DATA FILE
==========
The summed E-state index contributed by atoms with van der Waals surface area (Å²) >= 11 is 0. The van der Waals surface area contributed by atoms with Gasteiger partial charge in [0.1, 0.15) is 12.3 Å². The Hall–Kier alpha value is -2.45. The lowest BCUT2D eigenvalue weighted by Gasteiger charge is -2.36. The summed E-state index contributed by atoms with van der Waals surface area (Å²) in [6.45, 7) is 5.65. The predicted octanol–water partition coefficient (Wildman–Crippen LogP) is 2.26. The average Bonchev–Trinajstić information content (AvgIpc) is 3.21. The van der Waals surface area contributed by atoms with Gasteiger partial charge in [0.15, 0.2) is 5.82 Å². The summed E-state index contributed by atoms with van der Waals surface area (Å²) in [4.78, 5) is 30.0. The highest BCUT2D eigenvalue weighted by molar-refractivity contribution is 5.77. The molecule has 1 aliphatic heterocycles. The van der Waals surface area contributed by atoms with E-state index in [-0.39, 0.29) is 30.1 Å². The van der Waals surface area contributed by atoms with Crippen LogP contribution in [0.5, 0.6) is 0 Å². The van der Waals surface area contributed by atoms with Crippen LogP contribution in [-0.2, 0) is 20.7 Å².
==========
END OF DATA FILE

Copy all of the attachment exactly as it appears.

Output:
The summed E-state index contributed by atoms with van der Waals surface area (Å²) >= 11 is 0. The van der Waals surface area contributed by atoms with Gasteiger partial charge in [0.1, 0.15) is 12.3 Å². The Hall–Kier alpha value is -2.45. The lowest BCUT2D eigenvalue weighted by Gasteiger charge is -2.36. The summed E-state index contributed by atoms with van der Waals surface area (Å²) in [6.45, 7) is 5.65. The predicted octanol–water partition coefficient (Wildman–Crippen LogP) is 2.26. The average Bonchev–Trinajstić information content (AvgIpc) is 3.21. The van der Waals surface area contributed by atoms with Gasteiger partial charge in [0.15, 0.2) is 5.82 Å². The summed E-state index contributed by atoms with van der Waals surface area (Å²) in [4.78, 5) is 30.0. The highest BCUT2D eigenvalue weighted by molar-refractivity contribution is 5.77. The molecule has 1 aliphatic heterocycles. The van der Waals surface area contributed by atoms with E-state index in [-0.39, 0.29) is 30.1 Å². The van der Waals surface area contributed by atoms with Crippen LogP contribution in [0.5, 0.6) is 0 Å². The van der Waals surface area contributed by atoms with Crippen LogP contribution in [-0.2, 0) is 20.7 Å².